At the end of the summer the Shelley party left for England, where Clairmont gave birth to Byron’s daughter Allegra in January 1817. In October Byron and Hobhouse departed for Italy. They stopped in Venice, where Byron enjoyed the relaxed customs and morals of the Italians and carried on a love affair with Marianna Segati, his landlord’s wife. In May he joined Hobhouse in Rome, gathering impressions that he recorded in a fourth canto of Childe Harold (1818). He also wrote Beppo, a poem in ottava rima that satirically contrasts Italian with English manners in the story of a Venetian menage-à-trois. Back in Venice, Margarita Cogni, a baker’s wife, replaced Segati as his mistress, and his descriptions of the vagaries of this “gentle tigress” are among the most entertaining passages in his letters describing life in Italy. The sale of Newstead Abbey in the autumn of 1818 for £94,500 cleared Byron of his debts, which had risen to £34,000, and left him with a generous income.
In the light, mock-heroic style of Beppo Byron found the form in which he would write his greatest poem, Don Juan, a satire in the form of a picaresque verse tale. The first two cantos of Don Juan were begun in 1818 and published in July 1819. Byron transformed the legendary libertine Don Juan into an unsophisticated, innocent young man who, though he delightedly succumbs to the beautiful women who pursue him, remains a rational norm against which to view the absurdities and irrationalities of the world. Upon being sent abroad by his mother from his native Sevilla (Seville), Juan survives a shipwreck en route and is cast up on a Greek island, whence he is sold into slavery in Constantinople. He escapes to the Russian army, participates gallantly in the Russians’ siege of Ismail, and is sent to St. Petersburg, where he wins the favour of the empress Catherine the Great and is sent by her on a diplomatic mission to England. The poem’s story, however, remains merely a peg on which Byron could hang a witty and satirical social commentary. His most consistent targets are, first, the hypocrisy and cant underlying various social and sexual conventions, and, second, the vain ambitions and pretenses of poets, lovers, generals, rulers, and humanity in general. Don Juan remains unfinished; Byron completed 16 cantos and had begun the 17th before his own illness and death. In Don Juan he was able to free himself from the excessive melancholy of Childe Harold and reveal other sides of his character and personality—his satiric wit and his unique view of the comic rather than the tragic discrepancy between reality and appearance.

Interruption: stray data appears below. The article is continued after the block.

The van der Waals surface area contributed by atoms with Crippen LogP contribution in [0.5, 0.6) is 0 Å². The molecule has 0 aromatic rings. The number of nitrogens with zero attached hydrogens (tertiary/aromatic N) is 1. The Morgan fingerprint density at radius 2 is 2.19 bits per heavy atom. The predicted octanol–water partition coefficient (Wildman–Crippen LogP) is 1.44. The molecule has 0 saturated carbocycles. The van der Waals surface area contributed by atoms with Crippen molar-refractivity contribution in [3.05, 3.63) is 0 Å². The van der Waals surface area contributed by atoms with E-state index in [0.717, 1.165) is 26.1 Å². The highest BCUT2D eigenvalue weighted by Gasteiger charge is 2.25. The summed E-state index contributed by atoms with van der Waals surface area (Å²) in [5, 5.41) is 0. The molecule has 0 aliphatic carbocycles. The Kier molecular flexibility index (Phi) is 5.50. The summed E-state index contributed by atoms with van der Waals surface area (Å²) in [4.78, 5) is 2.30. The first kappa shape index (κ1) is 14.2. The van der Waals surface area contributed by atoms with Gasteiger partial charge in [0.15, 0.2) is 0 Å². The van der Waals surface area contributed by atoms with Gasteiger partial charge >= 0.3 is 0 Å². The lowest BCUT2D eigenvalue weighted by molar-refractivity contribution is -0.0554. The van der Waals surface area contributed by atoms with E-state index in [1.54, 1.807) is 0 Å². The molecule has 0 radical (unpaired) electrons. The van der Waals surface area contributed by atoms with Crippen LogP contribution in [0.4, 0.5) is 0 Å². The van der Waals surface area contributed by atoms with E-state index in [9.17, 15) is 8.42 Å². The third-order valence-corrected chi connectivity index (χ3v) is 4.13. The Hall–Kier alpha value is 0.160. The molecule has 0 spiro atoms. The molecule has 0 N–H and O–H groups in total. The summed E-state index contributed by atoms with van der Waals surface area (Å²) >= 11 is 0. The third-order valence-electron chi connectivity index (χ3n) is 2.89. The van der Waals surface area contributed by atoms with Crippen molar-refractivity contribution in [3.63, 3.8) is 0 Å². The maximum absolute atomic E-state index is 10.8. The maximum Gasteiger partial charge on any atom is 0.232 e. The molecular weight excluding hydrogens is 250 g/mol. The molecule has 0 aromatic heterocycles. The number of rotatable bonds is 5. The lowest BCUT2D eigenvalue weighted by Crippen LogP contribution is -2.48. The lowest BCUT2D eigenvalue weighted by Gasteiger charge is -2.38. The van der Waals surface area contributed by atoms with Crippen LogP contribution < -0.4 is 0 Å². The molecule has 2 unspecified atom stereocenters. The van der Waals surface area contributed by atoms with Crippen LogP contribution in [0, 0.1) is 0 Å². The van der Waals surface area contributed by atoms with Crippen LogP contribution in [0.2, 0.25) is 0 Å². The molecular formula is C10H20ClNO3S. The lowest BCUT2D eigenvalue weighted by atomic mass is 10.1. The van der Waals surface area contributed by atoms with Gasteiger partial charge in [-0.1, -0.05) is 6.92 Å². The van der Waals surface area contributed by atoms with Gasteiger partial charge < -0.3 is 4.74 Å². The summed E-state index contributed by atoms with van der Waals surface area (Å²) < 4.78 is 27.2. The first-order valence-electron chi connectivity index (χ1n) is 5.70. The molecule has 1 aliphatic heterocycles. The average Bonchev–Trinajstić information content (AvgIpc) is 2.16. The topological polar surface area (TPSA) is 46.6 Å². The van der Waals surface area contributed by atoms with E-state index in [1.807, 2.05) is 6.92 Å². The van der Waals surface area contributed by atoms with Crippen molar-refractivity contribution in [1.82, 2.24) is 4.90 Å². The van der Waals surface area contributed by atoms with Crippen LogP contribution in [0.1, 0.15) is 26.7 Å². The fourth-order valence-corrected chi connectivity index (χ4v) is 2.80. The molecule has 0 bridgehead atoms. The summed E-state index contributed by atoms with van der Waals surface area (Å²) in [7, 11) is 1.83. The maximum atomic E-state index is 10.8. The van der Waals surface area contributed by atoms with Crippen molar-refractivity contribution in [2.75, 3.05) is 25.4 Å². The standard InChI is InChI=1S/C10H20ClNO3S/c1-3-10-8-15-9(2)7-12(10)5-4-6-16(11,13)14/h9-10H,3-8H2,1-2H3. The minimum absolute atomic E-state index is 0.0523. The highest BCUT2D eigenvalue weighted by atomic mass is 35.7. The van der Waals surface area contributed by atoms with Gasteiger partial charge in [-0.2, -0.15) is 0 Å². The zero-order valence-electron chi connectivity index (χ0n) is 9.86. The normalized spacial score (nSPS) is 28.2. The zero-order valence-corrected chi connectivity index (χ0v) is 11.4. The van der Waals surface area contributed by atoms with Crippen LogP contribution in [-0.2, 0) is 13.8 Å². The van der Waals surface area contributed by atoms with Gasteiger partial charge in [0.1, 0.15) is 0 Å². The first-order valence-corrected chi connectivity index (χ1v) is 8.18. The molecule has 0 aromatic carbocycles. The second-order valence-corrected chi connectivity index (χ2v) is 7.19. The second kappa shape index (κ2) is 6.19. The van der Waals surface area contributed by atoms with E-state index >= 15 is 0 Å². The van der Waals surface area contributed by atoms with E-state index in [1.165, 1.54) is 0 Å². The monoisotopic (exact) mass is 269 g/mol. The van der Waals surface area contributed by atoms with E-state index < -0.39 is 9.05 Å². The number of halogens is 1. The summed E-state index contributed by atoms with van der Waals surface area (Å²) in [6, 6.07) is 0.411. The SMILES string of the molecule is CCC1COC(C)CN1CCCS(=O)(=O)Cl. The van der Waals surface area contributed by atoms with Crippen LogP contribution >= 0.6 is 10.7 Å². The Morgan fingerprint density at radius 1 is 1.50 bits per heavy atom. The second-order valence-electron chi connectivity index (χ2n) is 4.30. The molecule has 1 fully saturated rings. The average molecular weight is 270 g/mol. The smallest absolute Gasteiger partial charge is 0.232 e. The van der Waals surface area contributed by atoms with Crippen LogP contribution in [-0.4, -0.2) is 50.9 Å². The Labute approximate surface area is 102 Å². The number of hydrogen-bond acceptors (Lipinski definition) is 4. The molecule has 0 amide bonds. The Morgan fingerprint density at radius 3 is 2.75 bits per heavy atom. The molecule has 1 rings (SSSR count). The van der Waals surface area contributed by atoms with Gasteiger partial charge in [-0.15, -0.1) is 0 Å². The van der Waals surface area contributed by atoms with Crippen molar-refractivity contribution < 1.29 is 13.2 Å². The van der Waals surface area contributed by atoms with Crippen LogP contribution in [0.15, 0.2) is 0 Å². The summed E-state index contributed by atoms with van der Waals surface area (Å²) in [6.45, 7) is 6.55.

Shelley and other visitors in 1818 found Byron grown fat, with hair long and turning gray, looking older than his years, and sunk in sexual promiscuity. But a chance meeting with Countess Teresa Gamba Guiccioli, who was only 19 years old and married to a man nearly three times her age, reenergized Byron and changed the course of his life. Byron followed her to Ravenna, and she later accompanied him back to Venice. Byron returned to Ravenna in January 1820 as her cavalier servente (gentleman-in-waiting) and won the friendship of her father and brother, Counts Ruggero and Pietro Gamba, who initiated him into the secret society of the Carbonari and its revolutionary aims to free Italy from Austrian rule. In Ravenna Byron wrote The Prophecy of Dante; cantos III, IV, and V of Don Juan; the poetic dramas Marino Faliero, Sardanapalus, The Two Foscari, and Cain (all published in 1821); and a satire on the poet Robert Southey, The Vision of Judgment, which contains a devastating parody of that poet laureate’s fulsome eulogy of King George III.